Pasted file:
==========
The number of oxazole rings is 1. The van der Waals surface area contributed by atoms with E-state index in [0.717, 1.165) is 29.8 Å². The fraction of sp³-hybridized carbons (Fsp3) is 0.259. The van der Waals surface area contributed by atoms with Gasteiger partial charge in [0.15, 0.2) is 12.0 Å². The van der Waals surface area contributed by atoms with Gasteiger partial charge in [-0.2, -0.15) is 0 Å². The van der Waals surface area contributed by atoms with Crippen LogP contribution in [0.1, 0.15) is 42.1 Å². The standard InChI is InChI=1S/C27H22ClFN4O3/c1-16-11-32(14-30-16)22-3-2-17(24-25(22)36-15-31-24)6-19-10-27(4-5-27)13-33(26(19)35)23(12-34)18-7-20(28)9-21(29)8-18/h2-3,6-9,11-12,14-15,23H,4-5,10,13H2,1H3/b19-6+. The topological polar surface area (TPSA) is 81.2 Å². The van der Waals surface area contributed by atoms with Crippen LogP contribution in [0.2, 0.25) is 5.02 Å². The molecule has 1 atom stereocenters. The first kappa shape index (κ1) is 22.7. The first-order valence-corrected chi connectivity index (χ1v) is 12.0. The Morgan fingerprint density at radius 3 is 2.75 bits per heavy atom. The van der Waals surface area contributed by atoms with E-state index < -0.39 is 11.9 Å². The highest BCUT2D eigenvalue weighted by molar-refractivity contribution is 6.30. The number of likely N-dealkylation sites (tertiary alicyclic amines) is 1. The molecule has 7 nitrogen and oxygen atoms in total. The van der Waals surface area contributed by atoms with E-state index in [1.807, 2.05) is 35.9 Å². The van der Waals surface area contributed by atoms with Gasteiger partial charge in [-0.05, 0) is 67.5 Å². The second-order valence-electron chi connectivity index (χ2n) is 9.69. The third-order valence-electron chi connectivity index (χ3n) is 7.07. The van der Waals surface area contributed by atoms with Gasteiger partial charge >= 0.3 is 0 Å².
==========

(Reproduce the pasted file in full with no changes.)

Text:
The number of oxazole rings is 1. The van der Waals surface area contributed by atoms with E-state index in [0.717, 1.165) is 29.8 Å². The fraction of sp³-hybridized carbons (Fsp3) is 0.259. The van der Waals surface area contributed by atoms with Gasteiger partial charge in [0.15, 0.2) is 12.0 Å². The van der Waals surface area contributed by atoms with Gasteiger partial charge in [-0.2, -0.15) is 0 Å². The van der Waals surface area contributed by atoms with Crippen LogP contribution in [0.1, 0.15) is 42.1 Å². The standard InChI is InChI=1S/C27H22ClFN4O3/c1-16-11-32(14-30-16)22-3-2-17(24-25(22)36-15-31-24)6-19-10-27(4-5-27)13-33(26(19)35)23(12-34)18-7-20(28)9-21(29)8-18/h2-3,6-9,11-12,14-15,23H,4-5,10,13H2,1H3/b19-6+. The topological polar surface area (TPSA) is 81.2 Å². The van der Waals surface area contributed by atoms with Crippen LogP contribution in [0.2, 0.25) is 5.02 Å². The molecule has 1 atom stereocenters. The first kappa shape index (κ1) is 22.7. The first-order valence-corrected chi connectivity index (χ1v) is 12.0. The Morgan fingerprint density at radius 3 is 2.75 bits per heavy atom. The van der Waals surface area contributed by atoms with E-state index < -0.39 is 11.9 Å². The highest BCUT2D eigenvalue weighted by molar-refractivity contribution is 6.30. The number of likely N-dealkylation sites (tertiary alicyclic amines) is 1. The molecule has 7 nitrogen and oxygen atoms in total. The van der Waals surface area contributed by atoms with E-state index in [1.807, 2.05) is 35.9 Å². The van der Waals surface area contributed by atoms with Gasteiger partial charge in [-0.05, 0) is 67.5 Å². The second-order valence-electron chi connectivity index (χ2n) is 9.69. The third-order valence-electron chi connectivity index (χ3n) is 7.07. The van der Waals surface area contributed by atoms with Gasteiger partial charge >= 0.3 is 0 Å².